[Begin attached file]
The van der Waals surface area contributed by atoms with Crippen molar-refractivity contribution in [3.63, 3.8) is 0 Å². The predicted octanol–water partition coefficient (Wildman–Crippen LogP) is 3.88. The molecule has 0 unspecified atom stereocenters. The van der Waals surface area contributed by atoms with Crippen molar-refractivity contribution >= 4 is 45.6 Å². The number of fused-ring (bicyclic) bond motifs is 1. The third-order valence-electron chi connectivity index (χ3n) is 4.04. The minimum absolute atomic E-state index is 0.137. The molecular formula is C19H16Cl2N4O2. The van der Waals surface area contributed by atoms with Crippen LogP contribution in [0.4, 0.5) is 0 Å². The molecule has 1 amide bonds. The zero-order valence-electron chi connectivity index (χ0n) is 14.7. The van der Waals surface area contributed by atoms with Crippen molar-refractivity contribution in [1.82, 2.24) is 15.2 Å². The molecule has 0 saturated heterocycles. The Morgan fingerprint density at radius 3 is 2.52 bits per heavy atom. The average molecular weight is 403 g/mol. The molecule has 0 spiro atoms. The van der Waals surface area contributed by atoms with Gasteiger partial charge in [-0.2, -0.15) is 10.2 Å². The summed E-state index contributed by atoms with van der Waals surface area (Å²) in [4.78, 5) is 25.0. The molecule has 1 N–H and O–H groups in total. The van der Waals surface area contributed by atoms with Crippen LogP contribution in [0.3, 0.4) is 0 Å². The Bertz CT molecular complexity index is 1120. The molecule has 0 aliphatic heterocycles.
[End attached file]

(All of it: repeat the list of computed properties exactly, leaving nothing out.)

The van der Waals surface area contributed by atoms with Crippen molar-refractivity contribution in [3.63, 3.8) is 0 Å². The predicted octanol–water partition coefficient (Wildman–Crippen LogP) is 3.88. The molecule has 0 unspecified atom stereocenters. The van der Waals surface area contributed by atoms with Crippen molar-refractivity contribution >= 4 is 45.6 Å². The number of fused-ring (bicyclic) bond motifs is 1. The third-order valence-electron chi connectivity index (χ3n) is 4.04. The minimum absolute atomic E-state index is 0.137. The molecular formula is C19H16Cl2N4O2. The van der Waals surface area contributed by atoms with Crippen LogP contribution in [0.4, 0.5) is 0 Å². The molecule has 1 amide bonds. The zero-order valence-electron chi connectivity index (χ0n) is 14.7. The van der Waals surface area contributed by atoms with Crippen molar-refractivity contribution in [1.82, 2.24) is 15.2 Å². The molecule has 0 saturated heterocycles. The Morgan fingerprint density at radius 3 is 2.52 bits per heavy atom. The average molecular weight is 403 g/mol. The molecule has 0 spiro atoms. The van der Waals surface area contributed by atoms with Gasteiger partial charge in [-0.2, -0.15) is 10.2 Å². The summed E-state index contributed by atoms with van der Waals surface area (Å²) in [4.78, 5) is 25.0. The molecule has 1 N–H and O–H groups in total. The van der Waals surface area contributed by atoms with Crippen LogP contribution in [0.3, 0.4) is 0 Å². The Bertz CT molecular complexity index is 1120. The molecule has 0 aliphatic heterocycles.